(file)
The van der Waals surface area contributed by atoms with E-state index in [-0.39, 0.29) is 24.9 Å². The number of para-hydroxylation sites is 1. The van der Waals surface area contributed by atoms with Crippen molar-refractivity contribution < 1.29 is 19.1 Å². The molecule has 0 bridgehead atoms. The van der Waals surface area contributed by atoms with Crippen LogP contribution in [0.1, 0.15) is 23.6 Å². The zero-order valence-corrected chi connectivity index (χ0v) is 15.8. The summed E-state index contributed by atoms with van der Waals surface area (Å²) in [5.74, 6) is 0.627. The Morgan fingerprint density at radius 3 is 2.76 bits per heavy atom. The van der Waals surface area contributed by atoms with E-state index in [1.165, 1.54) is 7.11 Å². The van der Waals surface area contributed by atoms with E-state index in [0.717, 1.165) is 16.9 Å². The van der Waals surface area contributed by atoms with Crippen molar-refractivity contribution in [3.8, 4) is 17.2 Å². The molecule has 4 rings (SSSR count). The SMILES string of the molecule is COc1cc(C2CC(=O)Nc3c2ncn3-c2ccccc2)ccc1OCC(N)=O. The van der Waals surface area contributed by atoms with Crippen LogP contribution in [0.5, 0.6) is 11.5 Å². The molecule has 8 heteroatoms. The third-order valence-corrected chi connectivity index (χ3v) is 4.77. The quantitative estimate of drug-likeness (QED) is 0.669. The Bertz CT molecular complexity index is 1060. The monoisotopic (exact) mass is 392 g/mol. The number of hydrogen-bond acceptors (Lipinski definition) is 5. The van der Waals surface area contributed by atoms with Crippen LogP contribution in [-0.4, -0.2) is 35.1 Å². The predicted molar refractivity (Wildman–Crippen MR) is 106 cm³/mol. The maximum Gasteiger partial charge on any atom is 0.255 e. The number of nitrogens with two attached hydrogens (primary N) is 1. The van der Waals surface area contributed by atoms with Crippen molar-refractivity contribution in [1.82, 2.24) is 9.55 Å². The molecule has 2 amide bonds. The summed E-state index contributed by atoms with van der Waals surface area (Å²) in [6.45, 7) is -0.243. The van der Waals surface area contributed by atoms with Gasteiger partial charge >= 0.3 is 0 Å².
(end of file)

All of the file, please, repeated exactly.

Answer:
The van der Waals surface area contributed by atoms with E-state index in [-0.39, 0.29) is 24.9 Å². The number of para-hydroxylation sites is 1. The van der Waals surface area contributed by atoms with Crippen molar-refractivity contribution < 1.29 is 19.1 Å². The molecule has 0 bridgehead atoms. The van der Waals surface area contributed by atoms with Crippen LogP contribution in [0.1, 0.15) is 23.6 Å². The zero-order valence-corrected chi connectivity index (χ0v) is 15.8. The summed E-state index contributed by atoms with van der Waals surface area (Å²) in [5.74, 6) is 0.627. The Morgan fingerprint density at radius 3 is 2.76 bits per heavy atom. The van der Waals surface area contributed by atoms with E-state index in [1.165, 1.54) is 7.11 Å². The van der Waals surface area contributed by atoms with E-state index in [0.717, 1.165) is 16.9 Å². The van der Waals surface area contributed by atoms with Crippen molar-refractivity contribution in [3.8, 4) is 17.2 Å². The molecule has 4 rings (SSSR count). The SMILES string of the molecule is COc1cc(C2CC(=O)Nc3c2ncn3-c2ccccc2)ccc1OCC(N)=O. The van der Waals surface area contributed by atoms with Crippen LogP contribution in [0.5, 0.6) is 11.5 Å². The molecule has 8 heteroatoms. The third-order valence-corrected chi connectivity index (χ3v) is 4.77. The quantitative estimate of drug-likeness (QED) is 0.669. The Bertz CT molecular complexity index is 1060. The monoisotopic (exact) mass is 392 g/mol. The number of hydrogen-bond acceptors (Lipinski definition) is 5. The van der Waals surface area contributed by atoms with Crippen LogP contribution in [-0.4, -0.2) is 35.1 Å². The predicted molar refractivity (Wildman–Crippen MR) is 106 cm³/mol. The maximum Gasteiger partial charge on any atom is 0.255 e. The number of nitrogens with two attached hydrogens (primary N) is 1. The van der Waals surface area contributed by atoms with Crippen molar-refractivity contribution in [1.82, 2.24) is 9.55 Å². The molecule has 2 amide bonds. The summed E-state index contributed by atoms with van der Waals surface area (Å²) in [6.45, 7) is -0.243. The van der Waals surface area contributed by atoms with Gasteiger partial charge >= 0.3 is 0 Å².